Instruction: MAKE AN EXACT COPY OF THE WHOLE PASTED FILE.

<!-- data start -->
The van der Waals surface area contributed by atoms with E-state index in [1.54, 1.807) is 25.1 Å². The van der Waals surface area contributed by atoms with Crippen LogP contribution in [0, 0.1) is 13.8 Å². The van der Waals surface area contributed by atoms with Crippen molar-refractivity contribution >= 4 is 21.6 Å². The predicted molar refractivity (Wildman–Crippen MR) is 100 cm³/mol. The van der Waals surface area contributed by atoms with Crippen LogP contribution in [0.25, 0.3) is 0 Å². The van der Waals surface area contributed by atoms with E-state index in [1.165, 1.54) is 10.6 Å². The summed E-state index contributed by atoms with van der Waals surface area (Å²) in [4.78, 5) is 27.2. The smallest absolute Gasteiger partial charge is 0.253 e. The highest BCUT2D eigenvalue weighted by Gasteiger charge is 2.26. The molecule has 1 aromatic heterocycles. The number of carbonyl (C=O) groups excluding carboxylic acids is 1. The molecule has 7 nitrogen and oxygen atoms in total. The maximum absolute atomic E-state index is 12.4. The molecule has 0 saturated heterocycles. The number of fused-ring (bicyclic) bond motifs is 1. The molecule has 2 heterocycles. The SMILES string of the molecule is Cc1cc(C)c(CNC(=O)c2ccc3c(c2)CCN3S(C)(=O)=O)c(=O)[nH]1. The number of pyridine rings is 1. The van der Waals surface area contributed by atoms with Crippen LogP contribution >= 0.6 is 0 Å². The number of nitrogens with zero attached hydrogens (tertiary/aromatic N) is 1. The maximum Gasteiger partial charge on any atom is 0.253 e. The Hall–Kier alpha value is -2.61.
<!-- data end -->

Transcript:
The van der Waals surface area contributed by atoms with E-state index in [1.54, 1.807) is 25.1 Å². The van der Waals surface area contributed by atoms with Crippen LogP contribution in [0, 0.1) is 13.8 Å². The van der Waals surface area contributed by atoms with Crippen molar-refractivity contribution >= 4 is 21.6 Å². The predicted molar refractivity (Wildman–Crippen MR) is 100 cm³/mol. The van der Waals surface area contributed by atoms with Crippen LogP contribution in [0.25, 0.3) is 0 Å². The van der Waals surface area contributed by atoms with E-state index in [1.165, 1.54) is 10.6 Å². The summed E-state index contributed by atoms with van der Waals surface area (Å²) in [4.78, 5) is 27.2. The smallest absolute Gasteiger partial charge is 0.253 e. The highest BCUT2D eigenvalue weighted by Gasteiger charge is 2.26. The molecule has 1 aromatic heterocycles. The number of carbonyl (C=O) groups excluding carboxylic acids is 1. The molecule has 7 nitrogen and oxygen atoms in total. The maximum absolute atomic E-state index is 12.4. The molecule has 0 saturated heterocycles. The number of fused-ring (bicyclic) bond motifs is 1. The molecule has 2 heterocycles. The SMILES string of the molecule is Cc1cc(C)c(CNC(=O)c2ccc3c(c2)CCN3S(C)(=O)=O)c(=O)[nH]1. The number of pyridine rings is 1. The van der Waals surface area contributed by atoms with Crippen LogP contribution >= 0.6 is 0 Å². The number of nitrogens with zero attached hydrogens (tertiary/aromatic N) is 1. The maximum Gasteiger partial charge on any atom is 0.253 e. The Hall–Kier alpha value is -2.61.